This is the third Professor Challenger novel, written in 1926, thirteen and fourteen years after “The Lost World” and “The Poison Belt.” In fact, the Professor only plays a small part in it, though reporter Edward Malone once again narrates, and is sometimes accompanied by Challenger’s daughter, Enid. The two are romantically involved. Lord John Roxton also appears. The book is about spiritualism, a strong interest of the author in his later life, and seems to at times be a description of how Doyle was drawn into that interest with near-actual experiences (as described in the end notes), at times something of a tract with lectures to the reader, at times a novel with moments of melodrama and action. How much you might enjoy the book probably depends on how interesting you find the subject. I read a fair amount on it in my early twenties, so I found it worth reading, even if Doyle tends to stack the deck by making the mediums and spiritualists very sympathetic, and those opposed to them nasty and cruel. Probably the most exciting episode is the exploration of a house haunted by a very malevolent presence, which would do any horror writer proud. Challenger himself is on the side of the skeptics, and rejects everything Malone and Enid tell him until the end of the book when he finally agrees to attend a seance that has very surprising results.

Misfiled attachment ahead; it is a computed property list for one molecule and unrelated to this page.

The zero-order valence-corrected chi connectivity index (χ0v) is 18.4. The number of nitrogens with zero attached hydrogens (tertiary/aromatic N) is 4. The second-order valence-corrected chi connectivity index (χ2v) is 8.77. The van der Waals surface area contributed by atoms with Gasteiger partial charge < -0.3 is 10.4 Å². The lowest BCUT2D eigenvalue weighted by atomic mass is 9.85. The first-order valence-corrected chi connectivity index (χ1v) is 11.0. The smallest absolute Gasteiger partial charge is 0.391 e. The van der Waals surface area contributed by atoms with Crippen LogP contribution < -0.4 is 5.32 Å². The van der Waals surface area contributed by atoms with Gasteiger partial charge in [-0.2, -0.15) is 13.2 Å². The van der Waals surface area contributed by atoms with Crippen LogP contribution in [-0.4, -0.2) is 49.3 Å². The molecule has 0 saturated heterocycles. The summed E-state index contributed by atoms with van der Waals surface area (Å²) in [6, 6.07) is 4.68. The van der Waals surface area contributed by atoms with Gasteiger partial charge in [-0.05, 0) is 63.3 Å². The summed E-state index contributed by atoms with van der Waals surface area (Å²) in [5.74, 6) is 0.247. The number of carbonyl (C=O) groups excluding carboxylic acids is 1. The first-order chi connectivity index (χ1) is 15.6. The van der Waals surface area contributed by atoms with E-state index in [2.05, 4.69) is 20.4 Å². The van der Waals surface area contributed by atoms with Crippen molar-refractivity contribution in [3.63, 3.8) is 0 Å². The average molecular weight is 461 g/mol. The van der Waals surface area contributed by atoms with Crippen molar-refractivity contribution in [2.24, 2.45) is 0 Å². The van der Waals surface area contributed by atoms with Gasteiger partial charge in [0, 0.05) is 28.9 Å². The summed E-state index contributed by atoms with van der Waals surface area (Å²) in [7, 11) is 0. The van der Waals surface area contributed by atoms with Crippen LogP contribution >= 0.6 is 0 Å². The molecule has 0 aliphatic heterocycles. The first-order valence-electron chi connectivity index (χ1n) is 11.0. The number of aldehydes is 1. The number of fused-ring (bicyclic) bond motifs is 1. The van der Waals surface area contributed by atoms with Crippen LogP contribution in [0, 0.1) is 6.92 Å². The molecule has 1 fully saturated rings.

In all, I enjoyed the book, though some of the lectures were a slog, and it’s not close to “The Lost World” in quality, though I think it better than “The Poison Belt.” I have two more Challenger short stories to read, written after this, to finish up. By the way, I found this book and the short stories as a free download on Amazon.